Rebecca James did her masters in mathematics before joining the Finance Graduate Leadership Programme at Lloyds Banking Group. Here, she shares the secret of discovering where you’d like to work.
I said to myself ‘what do I want from my career?’ and I came up with three answers: good people to work with, an employer who values me as a whole person, and a culture that lets me find the right balance between my work, my studies and my social life. So start your research by asking yourself about your values and interests, and then looking for companies that have similar ones.
It’s a good idea to ask the people around you too. I have family friends who work for Lloyds Banking Group and they told me what a supportive employer it is, so I thought I’d find out for myself by doing a Retail Finance internship. I discovered all the qualities I was interested in an employer over that summer and, at the end of my internship, they offered me a place on the Finance graduate programme.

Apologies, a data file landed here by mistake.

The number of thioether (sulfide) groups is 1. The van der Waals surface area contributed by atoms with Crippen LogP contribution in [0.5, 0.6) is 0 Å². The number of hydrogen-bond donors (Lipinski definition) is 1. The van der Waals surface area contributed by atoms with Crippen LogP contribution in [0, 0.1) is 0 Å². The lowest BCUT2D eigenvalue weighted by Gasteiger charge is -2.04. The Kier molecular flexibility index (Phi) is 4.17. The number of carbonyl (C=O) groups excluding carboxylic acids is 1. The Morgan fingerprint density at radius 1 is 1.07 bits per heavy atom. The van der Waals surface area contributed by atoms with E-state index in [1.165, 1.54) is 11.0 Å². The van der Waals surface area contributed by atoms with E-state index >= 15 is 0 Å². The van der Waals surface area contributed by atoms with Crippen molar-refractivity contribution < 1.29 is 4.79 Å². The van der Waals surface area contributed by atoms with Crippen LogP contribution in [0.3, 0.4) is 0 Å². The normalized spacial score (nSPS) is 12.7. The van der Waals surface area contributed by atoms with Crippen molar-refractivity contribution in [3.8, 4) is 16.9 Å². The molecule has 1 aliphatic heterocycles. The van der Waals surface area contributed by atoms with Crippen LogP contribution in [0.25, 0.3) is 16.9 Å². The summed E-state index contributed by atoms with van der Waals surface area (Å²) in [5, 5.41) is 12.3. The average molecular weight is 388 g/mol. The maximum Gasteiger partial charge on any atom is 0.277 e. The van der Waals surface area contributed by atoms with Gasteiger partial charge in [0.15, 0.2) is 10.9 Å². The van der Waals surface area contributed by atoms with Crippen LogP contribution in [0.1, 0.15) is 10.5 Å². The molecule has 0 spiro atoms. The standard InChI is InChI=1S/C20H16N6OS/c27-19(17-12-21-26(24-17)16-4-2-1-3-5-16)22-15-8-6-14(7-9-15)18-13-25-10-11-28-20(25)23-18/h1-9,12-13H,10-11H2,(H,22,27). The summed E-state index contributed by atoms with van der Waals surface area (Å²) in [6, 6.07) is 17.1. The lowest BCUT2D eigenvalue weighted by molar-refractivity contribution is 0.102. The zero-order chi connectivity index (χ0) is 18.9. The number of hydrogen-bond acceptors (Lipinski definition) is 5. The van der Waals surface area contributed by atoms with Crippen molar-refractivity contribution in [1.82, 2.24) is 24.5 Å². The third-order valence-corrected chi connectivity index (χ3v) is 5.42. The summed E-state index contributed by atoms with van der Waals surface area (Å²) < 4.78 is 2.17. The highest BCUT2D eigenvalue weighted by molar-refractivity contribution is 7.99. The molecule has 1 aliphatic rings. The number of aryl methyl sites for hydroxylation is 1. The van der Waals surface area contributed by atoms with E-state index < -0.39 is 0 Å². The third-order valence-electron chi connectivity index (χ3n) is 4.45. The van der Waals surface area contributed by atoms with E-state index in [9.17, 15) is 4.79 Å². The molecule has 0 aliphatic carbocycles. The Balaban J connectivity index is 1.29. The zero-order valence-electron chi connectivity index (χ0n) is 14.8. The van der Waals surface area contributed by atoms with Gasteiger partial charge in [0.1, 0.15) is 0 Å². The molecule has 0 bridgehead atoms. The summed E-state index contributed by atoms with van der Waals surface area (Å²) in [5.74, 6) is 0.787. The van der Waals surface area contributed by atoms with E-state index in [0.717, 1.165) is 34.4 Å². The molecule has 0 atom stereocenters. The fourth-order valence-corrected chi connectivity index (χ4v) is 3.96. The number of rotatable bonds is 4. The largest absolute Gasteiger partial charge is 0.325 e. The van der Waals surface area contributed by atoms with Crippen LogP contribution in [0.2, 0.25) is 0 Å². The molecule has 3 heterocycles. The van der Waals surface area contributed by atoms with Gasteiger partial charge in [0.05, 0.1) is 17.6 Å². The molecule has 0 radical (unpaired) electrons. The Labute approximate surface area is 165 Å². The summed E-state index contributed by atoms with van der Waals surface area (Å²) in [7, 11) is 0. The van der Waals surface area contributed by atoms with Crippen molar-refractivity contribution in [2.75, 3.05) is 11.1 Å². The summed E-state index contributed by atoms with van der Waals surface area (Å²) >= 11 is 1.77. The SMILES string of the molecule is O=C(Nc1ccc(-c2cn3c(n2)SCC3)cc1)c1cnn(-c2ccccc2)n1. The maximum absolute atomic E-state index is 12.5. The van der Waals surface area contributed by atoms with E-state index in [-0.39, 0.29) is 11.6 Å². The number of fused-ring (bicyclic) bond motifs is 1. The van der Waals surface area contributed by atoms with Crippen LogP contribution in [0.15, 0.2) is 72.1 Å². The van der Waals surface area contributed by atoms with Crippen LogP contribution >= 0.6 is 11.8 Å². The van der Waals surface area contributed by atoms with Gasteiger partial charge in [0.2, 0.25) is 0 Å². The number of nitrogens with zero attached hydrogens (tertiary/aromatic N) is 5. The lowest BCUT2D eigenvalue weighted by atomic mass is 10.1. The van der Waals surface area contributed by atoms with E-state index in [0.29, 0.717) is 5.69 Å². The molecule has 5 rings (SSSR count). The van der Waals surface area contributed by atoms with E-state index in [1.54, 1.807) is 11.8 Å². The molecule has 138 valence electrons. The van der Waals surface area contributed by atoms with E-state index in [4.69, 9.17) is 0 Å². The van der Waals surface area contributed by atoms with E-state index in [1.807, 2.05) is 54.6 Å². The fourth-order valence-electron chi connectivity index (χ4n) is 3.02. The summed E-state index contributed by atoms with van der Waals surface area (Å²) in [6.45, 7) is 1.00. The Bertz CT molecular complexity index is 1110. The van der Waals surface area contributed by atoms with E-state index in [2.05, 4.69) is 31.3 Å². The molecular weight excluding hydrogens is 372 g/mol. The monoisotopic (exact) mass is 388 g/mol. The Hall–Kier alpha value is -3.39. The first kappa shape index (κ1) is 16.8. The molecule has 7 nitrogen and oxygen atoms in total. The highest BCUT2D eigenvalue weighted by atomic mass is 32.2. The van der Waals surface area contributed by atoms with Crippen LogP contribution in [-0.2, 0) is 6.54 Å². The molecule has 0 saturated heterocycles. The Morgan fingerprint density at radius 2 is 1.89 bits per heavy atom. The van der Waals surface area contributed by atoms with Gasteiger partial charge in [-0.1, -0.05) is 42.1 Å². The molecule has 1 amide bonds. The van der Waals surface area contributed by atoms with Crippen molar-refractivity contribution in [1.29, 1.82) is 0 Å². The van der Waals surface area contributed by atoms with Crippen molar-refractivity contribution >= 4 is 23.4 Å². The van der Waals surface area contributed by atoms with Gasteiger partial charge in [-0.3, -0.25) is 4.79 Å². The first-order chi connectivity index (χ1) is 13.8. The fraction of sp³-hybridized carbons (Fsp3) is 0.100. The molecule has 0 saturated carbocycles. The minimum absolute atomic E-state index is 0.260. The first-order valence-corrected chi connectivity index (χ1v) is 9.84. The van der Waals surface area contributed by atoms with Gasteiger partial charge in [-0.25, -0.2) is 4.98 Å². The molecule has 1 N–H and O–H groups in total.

Try different placements
If you can, take the time to do smaller placements, or try job shadowing. Because Lloyds Banking Group is so diverse, it offers these options and, by spending time with other teams you really work out what you enjoy doing most. This freedom to look around, plus the variety of placements on offer, is helping me to see I’m well suited to analysing data and finding strategic commercial solutions for customers.
It’s also revealing a new career interest to me. Having recently worked on a social enterprise project, helping a small independent local business understand its tax position, I think my next move may well be into Tax. It’s even more mathematical than what I’m doing at the moment – and that appeals to me. It’s worth looking around a little and trying things out, if you can.
Where do your interests fit in?
I love maths, it’s in my blood. Even at school I was running my own tutoring sessions, helping the others with their maths. I also enjoy working with customers, and did so for several years as a waitress and restaurant manager, too. So, maths, numbers, stats, teamwork – all these things are now part and parcel of my work and my programme and I love it.
Once you know what you’re passionate about and what you value, find out whether the employers you’re interested in offer these things. And it’s not essential that you share all of your interests – I’m also passionate about trumpet but it’s not something I use in my programme!